On the other side, we’ve got a lot of inequalities of opportunity and disproportionate stats. We often refer to closing the gaps, and the deficits that many of our whānau are suffering, particularly in education, health, and housing. And this government’s very focused, and ruthlessly determined, to help address some of those inequalities of opportunity. Hence, one of the reasons why I’m the Associate Minister of Housing.

But some of the strategies and policies that have been developed over the last few years to address inequities, which acknowledge the systemic failures of the Crown, are now being framed as preferential treatment, separatist, divisive, racist. How do you deal with the people in cabinet who are saying that?

I often refer back to evidence and data-based solutions. We have a great example in Whānau Ora, led by people such as Tariana Turia, Bill English and others in the National-led government supported by the Māori Party about 10 years ago.

Whānau Ora in my view, was a by-Māori, for-Māori, for everyone, initiative. There’s really strong evidence to demonstrate that there’s excellent social return on investment from Whānau Ora kaupapa. That’s something which I think can be used, engaged, and intersected with the social investment aspirations that Minister Nicola Willis and others like myself share, to help drive a better way of doing things.

A lot of that comes through devolution or decentralization of some pūtea, and less red tape, to enable whānau and those agencies that are helping whānau actually get on with their lives. We do not think that government is a solution for a lot of the challenges that we face.

Yet one of the major criticisms of this government is that it does not value evidence, or data, or Māori leadership and expertise. So, if we look at Te Aka Whai Ora. When I watched those debates in the house for that first reading, many people and many Māori were feeling very emotional. Because there had been such a lot of work from some of our best Māori brains, and the next minute, it’s all gone. That initiative was based on data and based on evidence.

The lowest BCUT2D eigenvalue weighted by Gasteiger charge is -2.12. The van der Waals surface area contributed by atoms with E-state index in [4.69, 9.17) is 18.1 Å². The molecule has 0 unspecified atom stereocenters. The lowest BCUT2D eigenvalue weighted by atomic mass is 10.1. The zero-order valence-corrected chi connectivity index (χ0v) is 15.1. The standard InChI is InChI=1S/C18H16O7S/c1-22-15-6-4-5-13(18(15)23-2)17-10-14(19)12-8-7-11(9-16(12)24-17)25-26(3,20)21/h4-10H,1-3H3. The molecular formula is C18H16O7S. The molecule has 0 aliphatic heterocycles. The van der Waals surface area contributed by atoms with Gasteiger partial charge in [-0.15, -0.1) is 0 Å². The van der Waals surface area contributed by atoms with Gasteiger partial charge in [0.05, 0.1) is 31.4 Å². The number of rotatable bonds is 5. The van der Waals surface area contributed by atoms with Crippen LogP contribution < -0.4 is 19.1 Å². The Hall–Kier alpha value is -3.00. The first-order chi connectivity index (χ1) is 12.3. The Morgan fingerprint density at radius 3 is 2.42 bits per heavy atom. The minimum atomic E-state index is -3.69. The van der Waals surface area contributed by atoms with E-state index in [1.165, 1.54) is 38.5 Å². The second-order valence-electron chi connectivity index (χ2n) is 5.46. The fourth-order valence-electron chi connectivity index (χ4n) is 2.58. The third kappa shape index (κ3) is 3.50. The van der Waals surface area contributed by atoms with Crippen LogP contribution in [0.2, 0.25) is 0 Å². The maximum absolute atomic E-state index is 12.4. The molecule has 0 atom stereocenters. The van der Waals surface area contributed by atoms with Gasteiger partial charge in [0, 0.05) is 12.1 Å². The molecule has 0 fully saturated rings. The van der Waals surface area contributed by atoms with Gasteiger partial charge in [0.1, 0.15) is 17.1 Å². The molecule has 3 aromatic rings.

Then there’s the policies on boot camps, prisons, gang patches. Those are not necessarily supported by data either. So how can you talk about data?

Then we have the research that’s in danger — which includes the Dunedin longitudinal study to measure poverty. This is not a government that values data and evidence?

Well, it’s something that I value. And I think in terms of Te Aka Whai Ora, which is a great example, we campaigned on that, as we campaigned on a lot of the matters that you described. And we reached a space where we could form a coalition government based on some of the commitments that we made in the campaign, and ultimately in the coalition agreements.

But I think you’ll find that Dr Shane Reti has been very focused on ensuring some of the resources that sit within government are devolved to iwi Māori partnership boards and others.

Is devolution the same as rangatiratanga?

I don’t think that it’s a complete overlap. I do think that there might be some intersections, but the tikanga through which rangatiratanga emerges is from a different value-set, or a different worldview, to devolution.